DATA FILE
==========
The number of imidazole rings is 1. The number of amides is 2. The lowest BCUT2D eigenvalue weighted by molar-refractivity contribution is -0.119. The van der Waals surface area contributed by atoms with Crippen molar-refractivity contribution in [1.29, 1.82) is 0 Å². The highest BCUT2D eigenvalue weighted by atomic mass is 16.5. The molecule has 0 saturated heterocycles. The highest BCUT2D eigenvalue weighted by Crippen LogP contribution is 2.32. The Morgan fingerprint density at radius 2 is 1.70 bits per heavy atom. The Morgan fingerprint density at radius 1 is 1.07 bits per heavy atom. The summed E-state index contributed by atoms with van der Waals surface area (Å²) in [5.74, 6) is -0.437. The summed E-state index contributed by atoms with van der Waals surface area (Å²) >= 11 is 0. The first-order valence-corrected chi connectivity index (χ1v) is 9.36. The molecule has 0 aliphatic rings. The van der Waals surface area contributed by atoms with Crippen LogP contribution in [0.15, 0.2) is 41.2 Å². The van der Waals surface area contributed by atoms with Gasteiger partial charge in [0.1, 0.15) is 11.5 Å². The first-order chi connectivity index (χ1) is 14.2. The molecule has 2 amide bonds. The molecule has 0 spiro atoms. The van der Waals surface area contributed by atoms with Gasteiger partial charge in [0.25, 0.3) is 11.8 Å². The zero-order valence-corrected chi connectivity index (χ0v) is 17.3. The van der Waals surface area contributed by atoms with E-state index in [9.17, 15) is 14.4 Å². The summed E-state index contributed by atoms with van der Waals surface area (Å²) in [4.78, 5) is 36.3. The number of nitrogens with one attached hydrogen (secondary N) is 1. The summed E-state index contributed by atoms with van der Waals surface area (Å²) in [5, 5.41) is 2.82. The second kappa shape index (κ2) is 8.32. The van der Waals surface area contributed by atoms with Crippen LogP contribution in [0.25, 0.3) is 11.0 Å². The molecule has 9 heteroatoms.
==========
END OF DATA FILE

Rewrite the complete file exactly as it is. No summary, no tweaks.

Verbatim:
The number of imidazole rings is 1. The number of amides is 2. The lowest BCUT2D eigenvalue weighted by molar-refractivity contribution is -0.119. The van der Waals surface area contributed by atoms with Crippen molar-refractivity contribution in [1.29, 1.82) is 0 Å². The highest BCUT2D eigenvalue weighted by atomic mass is 16.5. The molecule has 0 saturated heterocycles. The highest BCUT2D eigenvalue weighted by Crippen LogP contribution is 2.32. The Morgan fingerprint density at radius 2 is 1.70 bits per heavy atom. The Morgan fingerprint density at radius 1 is 1.07 bits per heavy atom. The summed E-state index contributed by atoms with van der Waals surface area (Å²) in [5.74, 6) is -0.437. The summed E-state index contributed by atoms with van der Waals surface area (Å²) >= 11 is 0. The first-order valence-corrected chi connectivity index (χ1v) is 9.36. The molecule has 0 aliphatic rings. The van der Waals surface area contributed by atoms with Crippen LogP contribution in [0.15, 0.2) is 41.2 Å². The van der Waals surface area contributed by atoms with Gasteiger partial charge in [0.1, 0.15) is 11.5 Å². The first-order chi connectivity index (χ1) is 14.2. The molecule has 2 amide bonds. The molecule has 0 spiro atoms. The van der Waals surface area contributed by atoms with Gasteiger partial charge in [0.25, 0.3) is 11.8 Å². The zero-order valence-corrected chi connectivity index (χ0v) is 17.3. The van der Waals surface area contributed by atoms with E-state index in [9.17, 15) is 14.4 Å². The summed E-state index contributed by atoms with van der Waals surface area (Å²) in [4.78, 5) is 36.3. The number of nitrogens with one attached hydrogen (secondary N) is 1. The summed E-state index contributed by atoms with van der Waals surface area (Å²) in [5, 5.41) is 2.82. The second kappa shape index (κ2) is 8.32. The van der Waals surface area contributed by atoms with Crippen LogP contribution in [0.25, 0.3) is 11.0 Å². The molecule has 9 heteroatoms.